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Women with Long Workweeks More Likely to Develop Diabetes

By jeremyc | July 6, 2018

Long working hours affect men and women differently when it comes to diabetes risk. According to a new study, women having a 45-hour long workweek carry an increased risk of diabetes. However, the risk of diabetes in men who work that many hours is not affected.

Although previous research has hinted at a link between working more number of hours in a workweek and raised diabetes risk, majority of such studies were done on men.

Quiet interestingly, the latest research finds that long work weeks affect men differently. That is, the more number of hours men work in the workweek, the lower their chance of developing diabetes.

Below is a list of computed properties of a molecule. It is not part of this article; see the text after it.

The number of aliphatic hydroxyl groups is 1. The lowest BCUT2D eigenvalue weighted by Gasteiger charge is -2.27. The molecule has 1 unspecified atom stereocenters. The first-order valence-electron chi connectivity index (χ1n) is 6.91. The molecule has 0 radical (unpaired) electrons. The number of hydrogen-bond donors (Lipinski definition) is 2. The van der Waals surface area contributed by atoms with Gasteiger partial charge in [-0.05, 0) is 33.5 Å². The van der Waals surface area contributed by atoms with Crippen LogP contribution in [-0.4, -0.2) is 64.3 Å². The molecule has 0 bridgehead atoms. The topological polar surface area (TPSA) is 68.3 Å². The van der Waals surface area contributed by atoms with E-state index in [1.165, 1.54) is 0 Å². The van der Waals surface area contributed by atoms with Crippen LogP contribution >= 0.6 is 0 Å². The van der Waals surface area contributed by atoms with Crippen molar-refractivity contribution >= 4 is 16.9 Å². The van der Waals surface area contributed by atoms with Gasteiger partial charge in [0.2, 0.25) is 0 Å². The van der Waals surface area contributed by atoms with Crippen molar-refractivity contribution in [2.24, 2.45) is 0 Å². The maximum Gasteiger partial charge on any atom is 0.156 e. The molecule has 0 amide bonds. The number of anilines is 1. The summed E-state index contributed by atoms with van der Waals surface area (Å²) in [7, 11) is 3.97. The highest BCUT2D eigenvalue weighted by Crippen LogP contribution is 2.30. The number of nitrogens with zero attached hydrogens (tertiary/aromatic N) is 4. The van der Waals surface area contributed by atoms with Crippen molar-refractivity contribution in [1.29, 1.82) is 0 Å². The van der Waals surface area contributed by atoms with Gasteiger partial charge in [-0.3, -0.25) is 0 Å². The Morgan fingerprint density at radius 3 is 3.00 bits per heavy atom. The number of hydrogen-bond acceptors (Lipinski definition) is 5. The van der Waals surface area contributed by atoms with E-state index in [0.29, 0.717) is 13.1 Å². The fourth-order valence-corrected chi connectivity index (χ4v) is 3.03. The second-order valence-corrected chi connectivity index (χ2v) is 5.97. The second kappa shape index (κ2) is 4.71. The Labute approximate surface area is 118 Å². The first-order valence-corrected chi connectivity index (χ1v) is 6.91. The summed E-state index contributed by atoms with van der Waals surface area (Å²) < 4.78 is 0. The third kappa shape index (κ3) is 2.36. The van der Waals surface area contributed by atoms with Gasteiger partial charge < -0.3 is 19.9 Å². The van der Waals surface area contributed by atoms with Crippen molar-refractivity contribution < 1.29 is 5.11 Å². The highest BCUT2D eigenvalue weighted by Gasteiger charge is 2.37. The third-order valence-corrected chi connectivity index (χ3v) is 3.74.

However, women who clock 45 hours or more have a much higher risk than women who work fewer than 45 hours.

To be precise, women working for 45 hours or more in a week were 63 percent more likely to develop diabetes than women who’d 35-40 hour long workweek.

As this was an observational study, causation was not established. However, based on their findings, the researchers suggest that urging women to clock less number of hours in the workweek might be an effective strategy to reduce their diabetes risk.

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